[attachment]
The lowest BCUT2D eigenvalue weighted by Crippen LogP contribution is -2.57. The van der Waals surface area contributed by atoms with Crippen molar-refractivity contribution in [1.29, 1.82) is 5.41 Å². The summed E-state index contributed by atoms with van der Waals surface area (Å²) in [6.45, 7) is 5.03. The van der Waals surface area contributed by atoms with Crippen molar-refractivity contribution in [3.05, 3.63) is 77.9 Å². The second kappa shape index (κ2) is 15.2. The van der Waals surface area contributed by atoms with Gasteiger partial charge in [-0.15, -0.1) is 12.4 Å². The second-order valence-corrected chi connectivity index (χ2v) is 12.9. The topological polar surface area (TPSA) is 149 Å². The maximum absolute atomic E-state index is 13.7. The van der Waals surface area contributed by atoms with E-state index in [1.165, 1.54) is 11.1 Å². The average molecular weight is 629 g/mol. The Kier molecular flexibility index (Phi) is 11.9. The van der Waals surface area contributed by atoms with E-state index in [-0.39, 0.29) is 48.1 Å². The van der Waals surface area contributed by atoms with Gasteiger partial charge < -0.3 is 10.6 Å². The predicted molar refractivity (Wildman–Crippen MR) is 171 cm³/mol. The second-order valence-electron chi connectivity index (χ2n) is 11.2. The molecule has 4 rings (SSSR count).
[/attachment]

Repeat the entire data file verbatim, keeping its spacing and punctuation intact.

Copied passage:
The lowest BCUT2D eigenvalue weighted by Crippen LogP contribution is -2.57. The van der Waals surface area contributed by atoms with Crippen molar-refractivity contribution in [1.29, 1.82) is 5.41 Å². The summed E-state index contributed by atoms with van der Waals surface area (Å²) in [6.45, 7) is 5.03. The van der Waals surface area contributed by atoms with Crippen molar-refractivity contribution in [3.05, 3.63) is 77.9 Å². The second kappa shape index (κ2) is 15.2. The van der Waals surface area contributed by atoms with Gasteiger partial charge in [-0.15, -0.1) is 12.4 Å². The second-order valence-corrected chi connectivity index (χ2v) is 12.9. The topological polar surface area (TPSA) is 149 Å². The maximum absolute atomic E-state index is 13.7. The van der Waals surface area contributed by atoms with E-state index in [1.165, 1.54) is 11.1 Å². The average molecular weight is 629 g/mol. The Kier molecular flexibility index (Phi) is 11.9. The van der Waals surface area contributed by atoms with E-state index in [-0.39, 0.29) is 48.1 Å². The van der Waals surface area contributed by atoms with Gasteiger partial charge < -0.3 is 10.6 Å². The predicted molar refractivity (Wildman–Crippen MR) is 171 cm³/mol. The second-order valence-electron chi connectivity index (χ2n) is 11.2. The molecule has 4 rings (SSSR count).